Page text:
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Kentucky Medical Cannabis Advisory Committee Meets

On Monday, the Team Kentucky Medical Cannabis Advisory Committee met to review their responsibilities as well as discuss two upcoming town hall meetings.

Pikeville in Kentucky is hosting the inaugural town hall meeting on July 6. The meeting will be in the University of Pikeville’s Health Professions Education Building.

On July 19, the second town-hall meeting will take place at Frankfort’s Kentucky Transportation Cabinet.

Each meeting will last 90 minutes. A second meeting will also be held at a future date.

The committee will travel around the state, gathering opinions on the medical cannabis issue and provide feedback to the governor’s office.

Gov. Andy Beshear established the committee by an executive order last week. It consists of 17 members, including attorneys, university professors and medical cannabis advocates.

Co-chairs for the panel were Ray Perry (Secretary of Public Protection Cabinet) and Kerry Harvey (Secretary of Justice and Public Safety Cabinet).

The executive order states that members will be serving on the committee for a period of two years.

“We start with a committee of people that really bring a wide array of experience and expertise to the project,” Harvey told The Courier Journal. “You have medical people, pharmacy people, you have people that know a lot about substance abuse disorders, and you have people with very deep experience in law enforcement and prosecution. The committee itself can provide a great deal of useful information.”

The goal of the group, according to Harvey and Beshear’s office, is to listen to the people of Kentucky and bring their perspectives on medical cannabis back to the governor and other officials.

“Our plan is to go to different parts of the state and really just to have open town hall meetings so that anyone who is interested or concerned about this issue can provide the committee and ultimately the governor with not only their point of view, but their experience,” Harvey said.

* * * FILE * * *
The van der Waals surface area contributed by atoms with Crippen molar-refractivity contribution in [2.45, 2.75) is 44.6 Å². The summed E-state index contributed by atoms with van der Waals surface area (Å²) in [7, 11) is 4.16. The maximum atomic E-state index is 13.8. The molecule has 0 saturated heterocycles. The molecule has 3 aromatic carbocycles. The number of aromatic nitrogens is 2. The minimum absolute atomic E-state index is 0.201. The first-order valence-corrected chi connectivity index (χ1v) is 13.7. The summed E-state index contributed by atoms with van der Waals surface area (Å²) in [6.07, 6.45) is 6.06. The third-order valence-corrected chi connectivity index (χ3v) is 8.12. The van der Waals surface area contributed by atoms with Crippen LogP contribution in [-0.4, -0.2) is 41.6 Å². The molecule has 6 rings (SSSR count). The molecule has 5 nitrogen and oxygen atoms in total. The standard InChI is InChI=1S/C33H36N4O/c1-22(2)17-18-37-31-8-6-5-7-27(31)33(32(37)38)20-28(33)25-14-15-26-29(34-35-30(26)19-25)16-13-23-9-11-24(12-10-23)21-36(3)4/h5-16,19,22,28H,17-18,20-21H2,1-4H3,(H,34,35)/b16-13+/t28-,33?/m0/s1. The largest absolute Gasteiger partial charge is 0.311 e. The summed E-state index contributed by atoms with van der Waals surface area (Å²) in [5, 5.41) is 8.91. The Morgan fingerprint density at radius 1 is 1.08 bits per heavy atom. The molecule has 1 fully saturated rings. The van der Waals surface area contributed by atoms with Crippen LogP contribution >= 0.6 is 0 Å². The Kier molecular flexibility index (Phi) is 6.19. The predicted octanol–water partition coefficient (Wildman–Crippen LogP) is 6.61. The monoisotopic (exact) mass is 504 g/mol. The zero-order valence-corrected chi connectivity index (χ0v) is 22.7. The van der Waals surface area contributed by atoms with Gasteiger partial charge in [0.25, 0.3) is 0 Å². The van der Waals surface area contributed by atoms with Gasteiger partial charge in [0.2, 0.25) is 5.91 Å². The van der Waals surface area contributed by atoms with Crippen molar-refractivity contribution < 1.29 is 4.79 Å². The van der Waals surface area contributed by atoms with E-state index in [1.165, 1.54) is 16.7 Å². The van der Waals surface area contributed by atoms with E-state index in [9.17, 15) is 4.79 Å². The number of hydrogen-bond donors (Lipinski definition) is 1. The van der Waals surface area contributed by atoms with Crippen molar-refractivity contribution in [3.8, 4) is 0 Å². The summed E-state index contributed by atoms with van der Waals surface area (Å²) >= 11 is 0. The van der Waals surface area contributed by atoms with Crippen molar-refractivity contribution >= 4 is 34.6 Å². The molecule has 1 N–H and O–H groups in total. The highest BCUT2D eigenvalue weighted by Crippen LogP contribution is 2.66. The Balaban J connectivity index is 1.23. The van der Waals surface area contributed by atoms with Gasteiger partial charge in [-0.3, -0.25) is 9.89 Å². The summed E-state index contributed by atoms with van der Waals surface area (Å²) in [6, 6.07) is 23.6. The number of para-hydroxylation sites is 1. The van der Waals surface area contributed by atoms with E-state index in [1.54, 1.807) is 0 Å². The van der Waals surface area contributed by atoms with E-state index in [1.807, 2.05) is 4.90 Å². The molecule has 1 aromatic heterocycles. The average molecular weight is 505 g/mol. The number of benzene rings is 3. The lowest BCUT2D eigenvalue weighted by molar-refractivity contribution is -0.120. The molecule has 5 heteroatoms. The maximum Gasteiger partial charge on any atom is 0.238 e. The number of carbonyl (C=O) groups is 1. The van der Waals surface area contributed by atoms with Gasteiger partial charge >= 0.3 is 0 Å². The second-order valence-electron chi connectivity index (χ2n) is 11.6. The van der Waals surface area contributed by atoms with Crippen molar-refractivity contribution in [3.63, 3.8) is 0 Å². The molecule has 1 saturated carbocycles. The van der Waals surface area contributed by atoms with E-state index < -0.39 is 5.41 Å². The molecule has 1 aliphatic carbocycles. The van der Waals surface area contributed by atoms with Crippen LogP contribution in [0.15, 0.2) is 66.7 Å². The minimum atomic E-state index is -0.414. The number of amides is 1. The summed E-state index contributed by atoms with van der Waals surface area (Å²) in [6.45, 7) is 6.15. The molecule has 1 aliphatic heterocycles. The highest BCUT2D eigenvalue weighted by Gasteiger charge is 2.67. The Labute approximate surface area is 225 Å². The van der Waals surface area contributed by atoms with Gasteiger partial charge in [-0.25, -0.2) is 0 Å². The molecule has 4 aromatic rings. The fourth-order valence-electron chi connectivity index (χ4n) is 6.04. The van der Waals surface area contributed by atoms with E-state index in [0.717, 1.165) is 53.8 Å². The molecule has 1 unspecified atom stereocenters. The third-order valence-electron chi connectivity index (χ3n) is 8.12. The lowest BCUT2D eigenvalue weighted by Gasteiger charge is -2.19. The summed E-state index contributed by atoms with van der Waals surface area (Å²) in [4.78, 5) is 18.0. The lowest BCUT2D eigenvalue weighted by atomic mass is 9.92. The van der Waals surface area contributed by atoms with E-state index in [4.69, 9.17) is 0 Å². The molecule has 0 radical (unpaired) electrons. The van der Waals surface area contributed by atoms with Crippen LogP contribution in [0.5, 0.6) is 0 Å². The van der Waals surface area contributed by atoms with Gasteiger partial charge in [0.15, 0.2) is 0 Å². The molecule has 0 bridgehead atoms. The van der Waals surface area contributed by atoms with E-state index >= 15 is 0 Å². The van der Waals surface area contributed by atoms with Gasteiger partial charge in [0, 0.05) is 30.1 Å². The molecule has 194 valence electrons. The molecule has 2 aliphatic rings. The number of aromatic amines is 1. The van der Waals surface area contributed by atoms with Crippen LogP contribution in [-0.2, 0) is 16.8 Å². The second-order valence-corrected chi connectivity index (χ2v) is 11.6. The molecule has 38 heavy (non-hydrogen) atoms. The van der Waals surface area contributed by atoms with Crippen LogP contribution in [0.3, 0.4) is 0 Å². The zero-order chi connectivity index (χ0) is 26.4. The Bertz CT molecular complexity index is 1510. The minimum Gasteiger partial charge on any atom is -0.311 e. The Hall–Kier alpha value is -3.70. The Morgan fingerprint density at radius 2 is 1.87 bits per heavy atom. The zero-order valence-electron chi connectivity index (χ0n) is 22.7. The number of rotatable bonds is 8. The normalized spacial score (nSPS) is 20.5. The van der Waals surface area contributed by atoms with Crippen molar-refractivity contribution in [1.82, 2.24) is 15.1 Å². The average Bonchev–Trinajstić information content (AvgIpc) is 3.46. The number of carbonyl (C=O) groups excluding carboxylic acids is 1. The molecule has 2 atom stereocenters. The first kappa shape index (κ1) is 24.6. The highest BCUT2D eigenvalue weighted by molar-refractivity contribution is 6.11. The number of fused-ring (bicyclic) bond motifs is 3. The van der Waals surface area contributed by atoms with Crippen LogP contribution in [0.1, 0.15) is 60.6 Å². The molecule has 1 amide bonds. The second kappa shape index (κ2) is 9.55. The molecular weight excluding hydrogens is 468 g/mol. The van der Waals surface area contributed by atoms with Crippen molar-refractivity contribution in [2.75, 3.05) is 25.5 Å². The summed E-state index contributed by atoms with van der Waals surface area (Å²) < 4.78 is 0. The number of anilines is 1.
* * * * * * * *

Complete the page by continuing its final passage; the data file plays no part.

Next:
For those unable to attend the town hall meetings, Beshear’s office created a website for users to submit their thoughts on medical cannabis.

In his executive order, Beshear said, “Allowing Kentuckians diagnosed with certain medical conditions and receiving palliative care to cultivate, purchase, possess and/or use medical cannabis would improve the quality of their lives and may help reduce abuse of other more dangerous and addictive medications, such as opioids.”

Overdose deaths in Kentucky have risen dramatically in recent years—2,250 deaths were reported in 2021, as stated by the Kentucky Office of Drug Control Policy, compared to 1,316 in 2019.

“It would also improve Kentucky’s economy by bringing new jobs and businesses to the Commonwealth, as well as supporting Kentucky farmers,” Beshear continued.

A total of 38 other states have already legalized medical cannabis, including Ohio—which, earlier this year, reported that its medical cannabis program had generated about $725 million in revenue.

In Kentucky, there were earlier attempts at legalizing medical marijuana in 2022 and 2020.

A bill led by Rep. Jason Nemes, R (Republican) was approved in 2020 with 65 votes. However, it fell flat in the Senate because of a dearth of Republican support and the shorter session caused by COVID-19.

The Kentucky House of Representatives voted 59 to 34 in March of 2015 to approve HB 136, a bill that legalizes medical marijuana. This effort was stopped by the Senate leadership shortly thereafter.

Beshear approved legislation in April to create a University of Kentucky marijuana research center. According to HB 604, the new facility will be tasked with planning and conducting research “to advance the study of the use of cannabis and cannabis derivatives for the treatment of certain medical conditions and diseases.”